October Pieces Of My Mind #3

Lake Kolbottensjön
  • Each member of Jrette’s class has been given the task of writing a song. They’ve got ten weeks to do it. Jrette wrote hers in the first week, including guitar chords, and is now writing for the other artists.
  • Remember 80s photo comics? Does anybody do that anymore?
  • A Shannara TV series? But why? The first novel is remarkably bad.
  • Victoria’s Secret is running an ad with the tagline “Obsessed with very sexy”. Being completely oblivious to women’s underwear, I find this silly beyond belief.
  • Mulligatawny soup means Chubby Tony soup in Swedish.
  • The archaeology journal In Situ Archaeologica has gone Open Access.
  • “De-railed”, Sw. urspårat, is a common technical term in Swedish place-name studies. It’s when the users of a place name forget completely about its original meaning and component linguistic elements, and start pronouncing it in increasingly strange and misunderstood ways. An infamous example is Hönsgärde, “Chicken Enclosure”, a hamlet between Stockholm and Uppsala, which was originally named Hidkinskialf, “Hidkin’s Ledge”.
  • Junior’s old buddy used to be this androgynous elfin child. Met him again today and found him to be tall, square-jawed and broad of shoulder. Still super pretty though.
  • Reading Carl Fredric Broocman’s 1760 book on Östergötland. Super impressed, huge amounts of info there. It’s in full on Google Books.
  • My dad is still running around happily and ably re-doing people’s kitchens and bathrooms thanks to recent advances in stroke care. This post is a joint ad for his carpentry firm and Hjärnfonden, the Swedish Brain Foundation.
  • In 1747 James Lind famously performed the first medical experiment with a placebo control wing, demonstrating that lemon juice is a quick and effective cure for scurvy. This was however already widely known, just not studied in this important new rigorous manner. And also, Europeans had known since the Middle Ages that Scurvygrass, Cochlearia officinalis, has the same property. This insight goes back so far that we know of no older name for the plant in several North European languages.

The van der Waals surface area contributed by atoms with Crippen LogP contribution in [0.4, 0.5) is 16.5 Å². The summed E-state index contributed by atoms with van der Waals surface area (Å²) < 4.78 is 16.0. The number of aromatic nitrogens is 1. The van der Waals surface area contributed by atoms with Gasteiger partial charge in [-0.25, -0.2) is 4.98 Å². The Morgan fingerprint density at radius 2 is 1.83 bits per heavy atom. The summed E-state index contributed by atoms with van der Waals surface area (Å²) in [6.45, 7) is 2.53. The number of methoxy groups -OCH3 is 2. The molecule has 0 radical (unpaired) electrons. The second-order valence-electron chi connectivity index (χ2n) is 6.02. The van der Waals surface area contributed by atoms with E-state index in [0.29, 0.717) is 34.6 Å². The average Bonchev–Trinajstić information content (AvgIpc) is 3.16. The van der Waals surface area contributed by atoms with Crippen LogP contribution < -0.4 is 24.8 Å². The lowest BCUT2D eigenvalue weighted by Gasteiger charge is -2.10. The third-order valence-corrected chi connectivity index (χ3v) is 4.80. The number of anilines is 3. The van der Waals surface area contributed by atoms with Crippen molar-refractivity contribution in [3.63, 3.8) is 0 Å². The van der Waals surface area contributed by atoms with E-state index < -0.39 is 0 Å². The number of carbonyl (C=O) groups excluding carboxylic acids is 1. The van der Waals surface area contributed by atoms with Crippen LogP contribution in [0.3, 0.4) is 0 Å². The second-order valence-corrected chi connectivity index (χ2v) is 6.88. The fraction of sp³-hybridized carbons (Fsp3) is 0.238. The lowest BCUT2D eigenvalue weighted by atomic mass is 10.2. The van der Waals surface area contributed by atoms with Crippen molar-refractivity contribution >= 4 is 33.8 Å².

• I give some money to a hostel for the homeless in my home town around this time every year.
  • Rushdie’s Midnight’s Children has a pretty big cast of characters. I wish I were reading it on the Kindle so I could search the text.
  • The earliest mention of tarring and feathering as a punishment is from 12th century England. It’s in Scandinavian Medieval law codes too, Frostathingsloven and Bjärköarätten.
  • Saturday morning: woke at seven to solid darkness and rain. Spirit buoyed by tea and the news of Mueller’s first indictments.
  • Like almost all Swedes my age, I have large vaccination scars on my left thigh and left shoulder. Also, my upper front teeth are unnaturally even. My body is full of bioarchaeological evidence for social healthcare practises about AD 1980.
  • The “Alouette” song is nothing but a long string of graphic violent threats against larks.
  • Hey young folks. Just admit that your half-socks are ridiculously impractical, OK?
  • Movie: Bladerunner 2049. Super pretty, plot confused but not offensively stupid. Grade: OK.
  • How hard would it be for replicants to discover independently of Deckard that they are fertile? Duh.
Second bloom, October rose


Author: Martin R

Dr. Martin Rundkvist is a Swedish archaeologist, journal editor, skeptic, atheist, lefty liberal, bookworm, boardgamer, geocacher and father of two.

166 thoughts on “October Pieces Of My Mind #3”

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